This context, however, is "making it big."  Not one of us is deluded enough to think that there is any direct correlation between the skill of a writer --thus, the quality of their work-- and their popularity.  Every single one of us has picked up a well-received book and thought to ourselves, "I can do better than this."  Because the established process of writer to agent to publisher to market isn't based on skill alone.  If you've managed to pay attention to high school level English courses and perhaps taken a creative writing course in the process, you can write just as well as many well-established authors.  No, those agents and publishers are choosing from a pool of available manuscripts based on the current market trend.  Right now, that trend is YA and Urban Fantasy, so if you're drumming up some Cyberpunk and want attention from some form of "the big six," you'd better be ready to sit on it for a little while, or accept a mid-line deal.

The fact is that not everybody even wants to be financially successful.  People see debut books spring onto the NYT list and think that it's just that easy.  They don't see the years of wrestling with a manuscript, toiling over queries, and pondering antidepressants.  But, sometimes, somebody just wants to write a book, and they don't particularly care if they're well-received or not.  Ayn Rand would be proud of them, I think.

QT does, apparently, have a contingency of people who endorse skipping on the agent, or even on the publisher, on their way to the market.  I very recently used to think poorly of that route, which led me to a rather pointless argument.  Some people may argue that Query Tracker is, in the end, about queries, and thus people that have no intention of writing a query shouldn't bother sticking their nose anywhere near it.  After some self-analysis of the situation, though, I'd rather invite them in.  There's more to these forums than queries and agents.  I can speak from personal experience that it's difficult to find a forum of writers who are serious about what they are doing.  From what I've seen, the people who constantly remind us that there's an alternative to querying agents are just as dedicated as the rest of us are, and because of that, I still value their input.  As a person who once doubted the validity of self-publishing, I'm glad that they're here.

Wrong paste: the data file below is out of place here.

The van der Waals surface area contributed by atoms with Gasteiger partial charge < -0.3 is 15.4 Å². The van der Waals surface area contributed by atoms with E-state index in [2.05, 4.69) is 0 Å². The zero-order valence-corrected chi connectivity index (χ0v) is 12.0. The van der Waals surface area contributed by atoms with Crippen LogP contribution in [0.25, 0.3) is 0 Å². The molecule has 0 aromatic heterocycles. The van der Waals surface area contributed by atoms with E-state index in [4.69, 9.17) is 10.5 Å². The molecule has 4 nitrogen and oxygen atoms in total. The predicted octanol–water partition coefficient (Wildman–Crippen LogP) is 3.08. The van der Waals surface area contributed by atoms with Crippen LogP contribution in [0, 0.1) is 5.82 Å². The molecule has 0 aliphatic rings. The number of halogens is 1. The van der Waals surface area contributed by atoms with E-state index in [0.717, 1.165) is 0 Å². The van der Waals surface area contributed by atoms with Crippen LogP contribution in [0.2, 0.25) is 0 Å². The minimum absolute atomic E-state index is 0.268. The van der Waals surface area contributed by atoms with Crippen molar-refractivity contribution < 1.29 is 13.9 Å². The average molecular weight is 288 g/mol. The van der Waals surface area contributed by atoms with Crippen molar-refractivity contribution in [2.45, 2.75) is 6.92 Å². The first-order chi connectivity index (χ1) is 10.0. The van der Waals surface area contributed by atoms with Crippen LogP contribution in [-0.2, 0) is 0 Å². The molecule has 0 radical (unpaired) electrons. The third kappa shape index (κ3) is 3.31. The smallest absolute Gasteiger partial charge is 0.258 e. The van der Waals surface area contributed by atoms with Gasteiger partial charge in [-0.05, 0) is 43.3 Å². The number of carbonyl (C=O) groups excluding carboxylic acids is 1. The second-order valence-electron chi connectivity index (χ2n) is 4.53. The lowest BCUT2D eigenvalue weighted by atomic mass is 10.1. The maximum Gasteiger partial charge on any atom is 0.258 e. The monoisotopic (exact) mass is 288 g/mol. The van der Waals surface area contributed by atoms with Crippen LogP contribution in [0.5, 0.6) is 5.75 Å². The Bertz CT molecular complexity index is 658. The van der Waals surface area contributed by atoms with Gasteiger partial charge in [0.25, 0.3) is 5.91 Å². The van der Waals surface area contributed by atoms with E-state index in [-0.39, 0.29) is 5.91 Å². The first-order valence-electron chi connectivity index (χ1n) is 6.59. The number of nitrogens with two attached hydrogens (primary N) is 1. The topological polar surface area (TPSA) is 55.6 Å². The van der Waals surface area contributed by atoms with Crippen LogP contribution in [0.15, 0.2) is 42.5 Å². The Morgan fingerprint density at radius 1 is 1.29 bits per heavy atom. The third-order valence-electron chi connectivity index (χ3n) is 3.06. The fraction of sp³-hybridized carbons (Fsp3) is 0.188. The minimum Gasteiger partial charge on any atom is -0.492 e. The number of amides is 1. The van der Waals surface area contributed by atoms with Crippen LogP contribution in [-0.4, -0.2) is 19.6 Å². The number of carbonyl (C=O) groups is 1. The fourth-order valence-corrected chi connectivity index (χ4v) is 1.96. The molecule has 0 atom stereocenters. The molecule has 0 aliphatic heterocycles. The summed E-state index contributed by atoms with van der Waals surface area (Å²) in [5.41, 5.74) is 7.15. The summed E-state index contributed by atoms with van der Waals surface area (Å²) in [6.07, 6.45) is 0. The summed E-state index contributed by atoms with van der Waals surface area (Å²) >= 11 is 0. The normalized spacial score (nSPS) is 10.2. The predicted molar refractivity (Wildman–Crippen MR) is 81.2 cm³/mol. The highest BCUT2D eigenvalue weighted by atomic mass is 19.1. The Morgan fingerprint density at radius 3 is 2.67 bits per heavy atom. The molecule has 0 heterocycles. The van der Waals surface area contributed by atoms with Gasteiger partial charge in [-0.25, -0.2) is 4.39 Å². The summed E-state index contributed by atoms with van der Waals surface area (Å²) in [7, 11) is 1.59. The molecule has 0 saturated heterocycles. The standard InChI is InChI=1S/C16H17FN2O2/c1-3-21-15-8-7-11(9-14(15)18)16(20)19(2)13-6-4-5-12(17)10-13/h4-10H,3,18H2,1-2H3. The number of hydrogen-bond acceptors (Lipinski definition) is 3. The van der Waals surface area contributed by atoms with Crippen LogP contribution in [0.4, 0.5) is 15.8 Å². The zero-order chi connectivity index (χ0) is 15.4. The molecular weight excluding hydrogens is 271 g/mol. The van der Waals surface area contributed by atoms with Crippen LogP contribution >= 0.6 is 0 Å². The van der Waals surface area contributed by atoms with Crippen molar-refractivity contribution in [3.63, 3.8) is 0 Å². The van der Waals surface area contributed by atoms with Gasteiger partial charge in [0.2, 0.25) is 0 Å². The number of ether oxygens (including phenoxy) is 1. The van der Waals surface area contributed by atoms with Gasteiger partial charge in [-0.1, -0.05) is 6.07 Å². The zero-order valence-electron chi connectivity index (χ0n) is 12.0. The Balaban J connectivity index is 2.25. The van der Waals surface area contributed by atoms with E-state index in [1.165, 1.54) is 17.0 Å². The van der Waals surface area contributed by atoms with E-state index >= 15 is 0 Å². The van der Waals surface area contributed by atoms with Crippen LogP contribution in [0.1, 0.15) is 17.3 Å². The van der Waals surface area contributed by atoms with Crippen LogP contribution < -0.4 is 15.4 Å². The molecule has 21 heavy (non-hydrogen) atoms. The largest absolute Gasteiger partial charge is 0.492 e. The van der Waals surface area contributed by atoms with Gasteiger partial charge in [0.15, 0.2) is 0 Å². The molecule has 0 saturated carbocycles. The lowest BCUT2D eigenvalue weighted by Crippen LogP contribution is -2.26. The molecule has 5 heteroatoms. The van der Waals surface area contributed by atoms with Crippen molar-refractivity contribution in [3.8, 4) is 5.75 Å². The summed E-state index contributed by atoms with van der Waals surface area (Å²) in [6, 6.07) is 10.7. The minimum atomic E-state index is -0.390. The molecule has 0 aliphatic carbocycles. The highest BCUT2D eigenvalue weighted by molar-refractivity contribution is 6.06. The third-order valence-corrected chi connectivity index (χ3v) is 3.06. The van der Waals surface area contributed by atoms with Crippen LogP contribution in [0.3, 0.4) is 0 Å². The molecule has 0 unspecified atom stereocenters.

"There is more than one way to burn a book.  And the world is full of people running about with matches." Ray Bradbury, "Coda"

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Offline longknife

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« Reply #36 on: September 01, 2010, 07:58:45 PM »
There are only about ten agents who deal with such things

I know for a fact that there are at least 26.    :wink:

Where??????? Who?????????